Addison Russell #27 of the Chicago Cubs hits a two-run...

Addison Russell #27 of the Chicago Cubs hits a two-run home run in the fourth inning against the Los Angeles Dodgers on Wednesday, Oct. 19, 2016. Credit: Getty Images / Sean M. Haffey

LOS ANGELES — When the Cubs poached Joe Maddon, they knew they were getting more than just a manager. All throughout a season of raised expectations, he has taken on the additional roles of team shrink and spokesman.

It is his reassuring voice that a skittish fan base has heard more than anyone else’s during their 103-win regular season. It is his comforting words that his players quote in their few moments of adversity.

After Tuesday’s 6-0 loss to the Dodgers in Game 3 of the NLCS, slugging third baseman Kris Bryant found himself turning a late broken-bat single by Anthony Rizzo into a rallying point.

“That’s the kind of thing that you see sparks a team,” Bryant said, a statement that in its positivity was purely Maddon-esque.

Indeed, Maddon has steadfastly ignored the 1,000-pound billy goat in the room, refusing to alter his message of calm. Even with the Cubs hitting .185 in the postseason — and just .161 in the NLCS — he showed that unyielding devotion to assurance once more. He refused to make major changes to his lineup. And in Game 4 on Wednesday night, it paid off.

The Cubs ended a streak of 21 consecutive scoreless innings with a four-run outburst in the fourth, which began and ended with two of his team’s coldest hitters. Ben Zobrist, hitting .154, bunted his way aboard against Dodgers lefty Julio Urias to start the uprising.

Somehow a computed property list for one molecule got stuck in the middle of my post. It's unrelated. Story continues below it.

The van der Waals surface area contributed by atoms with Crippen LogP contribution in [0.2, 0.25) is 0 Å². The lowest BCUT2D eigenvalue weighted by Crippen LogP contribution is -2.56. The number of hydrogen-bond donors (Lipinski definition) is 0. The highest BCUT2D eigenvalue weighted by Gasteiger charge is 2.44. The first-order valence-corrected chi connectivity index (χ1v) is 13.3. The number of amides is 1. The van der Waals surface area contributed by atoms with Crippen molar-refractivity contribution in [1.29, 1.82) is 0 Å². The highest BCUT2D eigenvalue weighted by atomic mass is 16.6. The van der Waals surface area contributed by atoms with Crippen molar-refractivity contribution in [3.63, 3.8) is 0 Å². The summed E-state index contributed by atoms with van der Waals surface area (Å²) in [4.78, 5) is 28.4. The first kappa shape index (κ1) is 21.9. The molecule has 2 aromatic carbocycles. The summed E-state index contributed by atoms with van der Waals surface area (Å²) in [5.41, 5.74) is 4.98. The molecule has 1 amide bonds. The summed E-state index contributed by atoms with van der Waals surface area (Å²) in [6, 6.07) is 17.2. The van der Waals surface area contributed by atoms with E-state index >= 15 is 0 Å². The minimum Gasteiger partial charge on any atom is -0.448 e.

Shortstop Addison Russell ended it, bashing a two-run homer to right-center, just his second hit of the postseason. Both could have been benched, justifiably. Maddon refused, despite the stakes.

Rizzo added a solo shot to right centerfield in the top of the fifth.

For the first time in the playoffs, the Cubs found themselves playing from behind. They entered Wednesday’s game trailing this best-of-seven series 2-1. It is the closest they have come to watching their dream season collapse beneath the weight of history and expectations. After all, the Cubs may be sitting on one of their best chances to win the World Series since 1908.

Yet, Maddon trusted that a turnaround was coming, even with scant evidence that it would happen.

“I can’t get over the top and take a trip to negative town right now just because we’ve had two tough days,” said Maddon, who watched the Cubs get shut out in Games 2 and 3. “I have a lot of faith and trust in our players. So let’s go out there and play today. We’ve got a good pitcher going. We’re playing our defense. I know our guys will be ready to go. But you just don’t want to really blow it up right now. I don’t.”

Maddon has shied away from anything more than moving his pieces around.

Russell entered Game 4 just 1-for-24 in the postseason. Until his homer, he had yet to record a hit in three games during this NLCS. The night before, he was pulled for a pinch-hitter, an acknowledgment of his struggles.

Versatility allows the Cubs alternatives. It is one of their strengths. For instance, Maddon could easily have moved the slick-fielding Javier Baez to short, replacing Russell in the lineup.

Yet, with one timely swing, Russell made good on the show of confidence. As he rounded the bases, he screamed and pumped his fist. He floated home, freed of the mental burden he had been carrying throughout October. “We have to score more runs,” Maddon said before the game. “But it’s not his fault we’re not scoring runs. We have some really capable offensive players, and I’d hate to just lay it on one or two guys.”

Again, Maddon had treated a managerial decision with the sensitivity of a therapist, and the touch of a communicator. He avoided laying the struggles of a team on one play. Again, he reaped the rewards.

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